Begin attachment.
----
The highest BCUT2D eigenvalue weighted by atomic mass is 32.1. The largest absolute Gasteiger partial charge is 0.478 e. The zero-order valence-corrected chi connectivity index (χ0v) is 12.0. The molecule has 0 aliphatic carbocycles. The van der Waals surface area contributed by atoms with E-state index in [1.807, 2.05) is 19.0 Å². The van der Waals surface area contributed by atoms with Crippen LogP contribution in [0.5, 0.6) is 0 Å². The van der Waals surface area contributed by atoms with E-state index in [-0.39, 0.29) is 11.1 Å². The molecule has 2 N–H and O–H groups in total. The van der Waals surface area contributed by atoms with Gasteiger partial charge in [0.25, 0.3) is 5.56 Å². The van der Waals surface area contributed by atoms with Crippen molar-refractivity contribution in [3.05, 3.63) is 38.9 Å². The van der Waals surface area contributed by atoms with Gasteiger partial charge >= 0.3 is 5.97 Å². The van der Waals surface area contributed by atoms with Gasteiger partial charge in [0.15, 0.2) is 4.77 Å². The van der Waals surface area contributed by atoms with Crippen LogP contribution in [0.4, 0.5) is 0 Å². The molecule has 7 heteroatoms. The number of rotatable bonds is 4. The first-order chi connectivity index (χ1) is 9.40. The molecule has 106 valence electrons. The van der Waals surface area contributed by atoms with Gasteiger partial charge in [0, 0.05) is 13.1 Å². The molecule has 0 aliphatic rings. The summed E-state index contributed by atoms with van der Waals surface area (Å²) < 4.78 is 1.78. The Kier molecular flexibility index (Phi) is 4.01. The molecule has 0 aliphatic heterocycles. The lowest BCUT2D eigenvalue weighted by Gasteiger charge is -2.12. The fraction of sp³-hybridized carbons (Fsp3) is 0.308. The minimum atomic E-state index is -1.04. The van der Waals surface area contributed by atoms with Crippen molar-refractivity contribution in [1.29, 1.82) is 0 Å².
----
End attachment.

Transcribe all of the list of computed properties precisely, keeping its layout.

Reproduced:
The highest BCUT2D eigenvalue weighted by atomic mass is 32.1. The largest absolute Gasteiger partial charge is 0.478 e. The zero-order valence-corrected chi connectivity index (χ0v) is 12.0. The molecule has 0 aliphatic carbocycles. The van der Waals surface area contributed by atoms with E-state index in [1.807, 2.05) is 19.0 Å². The van der Waals surface area contributed by atoms with Crippen LogP contribution in [0.5, 0.6) is 0 Å². The van der Waals surface area contributed by atoms with E-state index in [-0.39, 0.29) is 11.1 Å². The molecule has 2 N–H and O–H groups in total. The van der Waals surface area contributed by atoms with Gasteiger partial charge in [0.25, 0.3) is 5.56 Å². The van der Waals surface area contributed by atoms with Crippen molar-refractivity contribution in [3.05, 3.63) is 38.9 Å². The van der Waals surface area contributed by atoms with Gasteiger partial charge >= 0.3 is 5.97 Å². The van der Waals surface area contributed by atoms with Gasteiger partial charge in [0.15, 0.2) is 4.77 Å². The van der Waals surface area contributed by atoms with Crippen LogP contribution in [0.4, 0.5) is 0 Å². The molecule has 7 heteroatoms. The number of rotatable bonds is 4. The first-order chi connectivity index (χ1) is 9.40. The molecule has 106 valence electrons. The van der Waals surface area contributed by atoms with Gasteiger partial charge in [0, 0.05) is 13.1 Å². The molecule has 0 aliphatic rings. The summed E-state index contributed by atoms with van der Waals surface area (Å²) < 4.78 is 1.78. The Kier molecular flexibility index (Phi) is 4.01. The molecule has 0 aliphatic heterocycles. The lowest BCUT2D eigenvalue weighted by Gasteiger charge is -2.12. The fraction of sp³-hybridized carbons (Fsp3) is 0.308. The minimum atomic E-state index is -1.04. The van der Waals surface area contributed by atoms with Crippen molar-refractivity contribution in [1.29, 1.82) is 0 Å².